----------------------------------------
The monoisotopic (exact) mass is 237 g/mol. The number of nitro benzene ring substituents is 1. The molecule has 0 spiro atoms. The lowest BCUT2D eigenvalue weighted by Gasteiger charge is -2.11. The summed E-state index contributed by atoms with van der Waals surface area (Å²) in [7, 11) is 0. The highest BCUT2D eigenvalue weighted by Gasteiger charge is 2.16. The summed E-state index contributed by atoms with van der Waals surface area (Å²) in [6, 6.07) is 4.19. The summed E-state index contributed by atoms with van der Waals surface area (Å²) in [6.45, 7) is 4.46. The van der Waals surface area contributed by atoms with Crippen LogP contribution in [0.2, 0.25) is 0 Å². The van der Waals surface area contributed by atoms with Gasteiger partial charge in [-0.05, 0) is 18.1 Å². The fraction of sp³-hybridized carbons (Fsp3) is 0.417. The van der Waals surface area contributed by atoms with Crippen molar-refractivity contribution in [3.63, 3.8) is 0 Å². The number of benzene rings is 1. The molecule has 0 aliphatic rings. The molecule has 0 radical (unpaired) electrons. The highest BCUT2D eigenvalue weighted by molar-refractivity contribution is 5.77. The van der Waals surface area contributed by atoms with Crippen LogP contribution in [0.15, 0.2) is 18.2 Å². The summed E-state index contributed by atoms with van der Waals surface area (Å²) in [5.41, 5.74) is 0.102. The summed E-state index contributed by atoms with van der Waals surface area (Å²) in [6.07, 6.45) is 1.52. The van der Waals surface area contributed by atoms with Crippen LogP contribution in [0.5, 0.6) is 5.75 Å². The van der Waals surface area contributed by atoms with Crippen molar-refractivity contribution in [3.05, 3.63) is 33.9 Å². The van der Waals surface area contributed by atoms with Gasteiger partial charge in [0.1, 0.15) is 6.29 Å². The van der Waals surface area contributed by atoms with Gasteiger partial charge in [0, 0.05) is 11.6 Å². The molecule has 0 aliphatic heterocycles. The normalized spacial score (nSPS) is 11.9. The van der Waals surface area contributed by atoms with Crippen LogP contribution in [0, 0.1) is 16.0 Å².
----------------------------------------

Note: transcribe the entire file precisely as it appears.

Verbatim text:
The monoisotopic (exact) mass is 237 g/mol. The number of nitro benzene ring substituents is 1. The molecule has 0 spiro atoms. The lowest BCUT2D eigenvalue weighted by Gasteiger charge is -2.11. The summed E-state index contributed by atoms with van der Waals surface area (Å²) in [7, 11) is 0. The highest BCUT2D eigenvalue weighted by Gasteiger charge is 2.16. The summed E-state index contributed by atoms with van der Waals surface area (Å²) in [6, 6.07) is 4.19. The summed E-state index contributed by atoms with van der Waals surface area (Å²) in [6.45, 7) is 4.46. The van der Waals surface area contributed by atoms with Crippen LogP contribution in [0.2, 0.25) is 0 Å². The van der Waals surface area contributed by atoms with Gasteiger partial charge in [-0.05, 0) is 18.1 Å². The fraction of sp³-hybridized carbons (Fsp3) is 0.417. The van der Waals surface area contributed by atoms with Crippen molar-refractivity contribution in [3.63, 3.8) is 0 Å². The number of benzene rings is 1. The molecule has 0 aliphatic rings. The molecule has 0 radical (unpaired) electrons. The highest BCUT2D eigenvalue weighted by molar-refractivity contribution is 5.77. The van der Waals surface area contributed by atoms with Crippen LogP contribution in [0.15, 0.2) is 18.2 Å². The summed E-state index contributed by atoms with van der Waals surface area (Å²) in [5.41, 5.74) is 0.102. The summed E-state index contributed by atoms with van der Waals surface area (Å²) in [6.07, 6.45) is 1.52. The van der Waals surface area contributed by atoms with Crippen LogP contribution in [0.5, 0.6) is 5.75 Å². The van der Waals surface area contributed by atoms with Crippen molar-refractivity contribution in [3.05, 3.63) is 33.9 Å². The van der Waals surface area contributed by atoms with Gasteiger partial charge in [0.1, 0.15) is 6.29 Å². The van der Waals surface area contributed by atoms with Gasteiger partial charge in [0, 0.05) is 11.6 Å². The molecule has 0 aliphatic heterocycles. The normalized spacial score (nSPS) is 11.9. The van der Waals surface area contributed by atoms with Crippen LogP contribution in [0, 0.1) is 16.0 Å².